There are already a number of case studies we can look at to demonstrate this. Banks like Barclays and HSBC have successfully used blockchain for trade finance deals and others look set to follow. Certain cryptocurrencies like Ripple are making particular advancements in this arena.

For more information about the use of Blockchain in Trade finance, see TFG’s information page on Blockchain and Trade Finance.

Advantages and Disadvantages
Advantages Disadvantages

Cryptocurrencies are accessible to almost anyone who’s interested, even those with little to no prior investing experience. It’s easy to invest in existing cryptocurrencies and get involved in the funding of new currencies online.

Not widely accepted:

Most cryptocurrencies are yet to be adopted by mainstream businesses. This means that the practical use of cryptocurrencies is limited. However, this is expected to change as the industry continues to grow.


Making payments using cryptocurrencies is usually a quick and simple process. It doesn’t require credit card details; only the wallet address of the recipient is needed to send a payment.


Cryptocurrencies are still regarded as volatile as they are yet to be adopted on a mass scale and prices have been known to change rapidly over short periods. Because of this, some investors and businesses are hesitant to get involved in the market.

International trading capabilities:

Trading internationally using banks can often be a lengthy process carrying heavy fees. With cryptocurrencies, there are no transaction fees and the length of time it takes to send a payment is much quicker.


Due to the anonymity that most cryptocurrencies offer, loss of coins is a serious issue. If you lose access to your wallet by forgetting your passwords or losing your devices, it can be extremely difficult or even impossible to gain access to the wallet again.


Cryptocurrencies are known for being a very secure method of payment. Unless you have been hacked, it is almost impossible for anyone but the wallet holder to move any of the funds.

No refunds:

once a cryptocurrency payment has been completed, it can’t be reversed. There is no way to get a refund, other than to trust that the recipient will return the funds to you.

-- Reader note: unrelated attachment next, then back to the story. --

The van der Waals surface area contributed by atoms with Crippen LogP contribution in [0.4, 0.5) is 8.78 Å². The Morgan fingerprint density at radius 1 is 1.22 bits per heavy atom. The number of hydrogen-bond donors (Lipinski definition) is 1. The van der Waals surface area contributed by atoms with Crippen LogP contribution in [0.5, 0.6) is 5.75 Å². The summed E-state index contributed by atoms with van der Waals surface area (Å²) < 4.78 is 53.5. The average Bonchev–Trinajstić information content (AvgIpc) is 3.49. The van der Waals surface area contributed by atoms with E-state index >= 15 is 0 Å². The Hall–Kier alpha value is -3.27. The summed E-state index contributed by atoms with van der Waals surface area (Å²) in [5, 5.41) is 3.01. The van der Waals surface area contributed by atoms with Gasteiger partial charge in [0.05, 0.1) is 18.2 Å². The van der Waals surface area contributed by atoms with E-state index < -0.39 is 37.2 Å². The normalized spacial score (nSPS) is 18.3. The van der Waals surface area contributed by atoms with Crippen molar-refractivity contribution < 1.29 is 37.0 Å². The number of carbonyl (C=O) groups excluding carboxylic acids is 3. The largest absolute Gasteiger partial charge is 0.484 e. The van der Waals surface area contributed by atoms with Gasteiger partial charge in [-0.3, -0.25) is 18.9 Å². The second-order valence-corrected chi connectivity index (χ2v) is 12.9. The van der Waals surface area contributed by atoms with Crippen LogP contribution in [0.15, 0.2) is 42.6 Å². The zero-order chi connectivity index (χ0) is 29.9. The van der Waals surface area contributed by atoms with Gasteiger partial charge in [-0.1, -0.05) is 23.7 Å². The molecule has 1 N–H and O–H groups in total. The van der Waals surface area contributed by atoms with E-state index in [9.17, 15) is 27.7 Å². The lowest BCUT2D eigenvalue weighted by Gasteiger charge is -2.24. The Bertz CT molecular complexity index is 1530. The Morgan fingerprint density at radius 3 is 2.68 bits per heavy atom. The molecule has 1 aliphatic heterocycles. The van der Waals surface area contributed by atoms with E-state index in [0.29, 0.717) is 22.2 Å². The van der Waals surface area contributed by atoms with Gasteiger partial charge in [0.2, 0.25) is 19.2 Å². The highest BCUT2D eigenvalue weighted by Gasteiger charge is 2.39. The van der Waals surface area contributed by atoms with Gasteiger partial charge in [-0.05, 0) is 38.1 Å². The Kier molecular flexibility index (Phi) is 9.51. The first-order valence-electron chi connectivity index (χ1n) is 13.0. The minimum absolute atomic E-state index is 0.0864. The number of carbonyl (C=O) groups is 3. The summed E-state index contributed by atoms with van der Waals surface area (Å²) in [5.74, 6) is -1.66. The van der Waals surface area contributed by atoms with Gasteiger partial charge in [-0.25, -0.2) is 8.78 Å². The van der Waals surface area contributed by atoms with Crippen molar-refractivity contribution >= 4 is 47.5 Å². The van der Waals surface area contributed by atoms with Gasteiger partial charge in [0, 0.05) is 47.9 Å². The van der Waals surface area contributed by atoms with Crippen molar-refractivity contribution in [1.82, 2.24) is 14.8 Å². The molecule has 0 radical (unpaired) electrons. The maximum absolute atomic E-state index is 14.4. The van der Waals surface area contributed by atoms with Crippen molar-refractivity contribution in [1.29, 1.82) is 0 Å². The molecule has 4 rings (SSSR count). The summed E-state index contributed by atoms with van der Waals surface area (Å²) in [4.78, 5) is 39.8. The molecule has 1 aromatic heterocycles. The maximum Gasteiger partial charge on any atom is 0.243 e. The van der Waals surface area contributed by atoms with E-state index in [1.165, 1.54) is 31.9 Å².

Interesting Facts

Here are 5 fun facts about cryptocurrencies:

  • The identity of the Founder of the first cryptocurrency, Bitcoin, is still unknown. The founder operates under the alias ‘Satoshi Nakamoto’.
  • Some countries, such as South Korea, are considering banning the use of Bitcoin. Thailand already banned the use of them back in 2013 but reversed this decision soon after.
  • Cryptocurrencies are especially popular with young investors, who are interested in the potential for quick and easy gains.
  • The FBI is on board with cryptocurrencies and owns one of the largest bitcoin wallets, with an estimated value of around $120 million
  • The first cryptocurrency transaction was the purchase of two Papa John’s pizzas for 10,000 BTC. In today’s terms, those pizzas cost a whopping $180 million.


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About the Author

Deepesh Patel is Editorial Director at Trade Finance Global (TFG). In this role, Deepesh leads efforts in developing TFG’s brand, relationships and strategic direction in key markets, including the UK, US, Singapore, Dubai and Hong Kong.

Deepesh regularly chairs and speaks at international industry events with the WTO, BCR, Excred, TXF, The Economist and Reuters, as well as industry associations including ICC, FCI, ITFA, ICISA and BAFT.

Deepesh is the host of the ‘Trade Finance Talks’ podcast and ‘Trade Finance Talks TV’. He is co-author of ‘Blockchain for Trade: A Reality Check’ with the ICC and the WTO, alongside other industry research.

In addition to his work at TFG, Deepesh is a Strategic Advisor for WOA, and works closely with ITFA. He also sits on the Fintech Working Group of the Standardised Trust.

Prior to TFG, Deepesh worked at Travelex where he was responsible for the cards business and the Travelex Money app in Europe, NAM, UK and Brazil. Deepesh is Chair of Governors and co-opted LA Governor of the Wyvern Federation, which has responsibility for 5 primary schools in South London.